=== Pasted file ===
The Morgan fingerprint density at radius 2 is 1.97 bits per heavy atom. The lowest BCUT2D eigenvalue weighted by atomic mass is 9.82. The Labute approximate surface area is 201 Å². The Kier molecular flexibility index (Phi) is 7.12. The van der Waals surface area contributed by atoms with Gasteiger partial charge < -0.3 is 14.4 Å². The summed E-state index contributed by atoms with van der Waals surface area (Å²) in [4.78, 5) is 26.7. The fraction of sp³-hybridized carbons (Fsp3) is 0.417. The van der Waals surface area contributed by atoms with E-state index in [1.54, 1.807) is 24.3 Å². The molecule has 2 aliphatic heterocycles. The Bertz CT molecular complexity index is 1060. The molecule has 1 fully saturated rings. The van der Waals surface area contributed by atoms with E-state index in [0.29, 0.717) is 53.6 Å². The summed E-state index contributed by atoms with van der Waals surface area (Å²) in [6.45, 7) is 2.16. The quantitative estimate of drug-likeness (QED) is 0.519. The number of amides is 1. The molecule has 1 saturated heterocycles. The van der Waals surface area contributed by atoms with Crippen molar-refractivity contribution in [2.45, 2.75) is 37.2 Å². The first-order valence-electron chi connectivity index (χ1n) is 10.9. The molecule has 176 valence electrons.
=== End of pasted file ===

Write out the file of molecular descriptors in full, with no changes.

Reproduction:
The Morgan fingerprint density at radius 2 is 1.97 bits per heavy atom. The lowest BCUT2D eigenvalue weighted by atomic mass is 9.82. The Labute approximate surface area is 201 Å². The Kier molecular flexibility index (Phi) is 7.12. The van der Waals surface area contributed by atoms with Gasteiger partial charge < -0.3 is 14.4 Å². The summed E-state index contributed by atoms with van der Waals surface area (Å²) in [4.78, 5) is 26.7. The fraction of sp³-hybridized carbons (Fsp3) is 0.417. The van der Waals surface area contributed by atoms with E-state index in [1.54, 1.807) is 24.3 Å². The molecule has 2 aliphatic heterocycles. The Bertz CT molecular complexity index is 1060. The molecule has 1 fully saturated rings. The van der Waals surface area contributed by atoms with E-state index in [0.29, 0.717) is 53.6 Å². The summed E-state index contributed by atoms with van der Waals surface area (Å²) in [6.45, 7) is 2.16. The quantitative estimate of drug-likeness (QED) is 0.519. The number of amides is 1. The molecule has 1 saturated heterocycles. The van der Waals surface area contributed by atoms with Crippen molar-refractivity contribution in [2.45, 2.75) is 37.2 Å². The first-order valence-electron chi connectivity index (χ1n) is 10.9. The molecule has 176 valence electrons.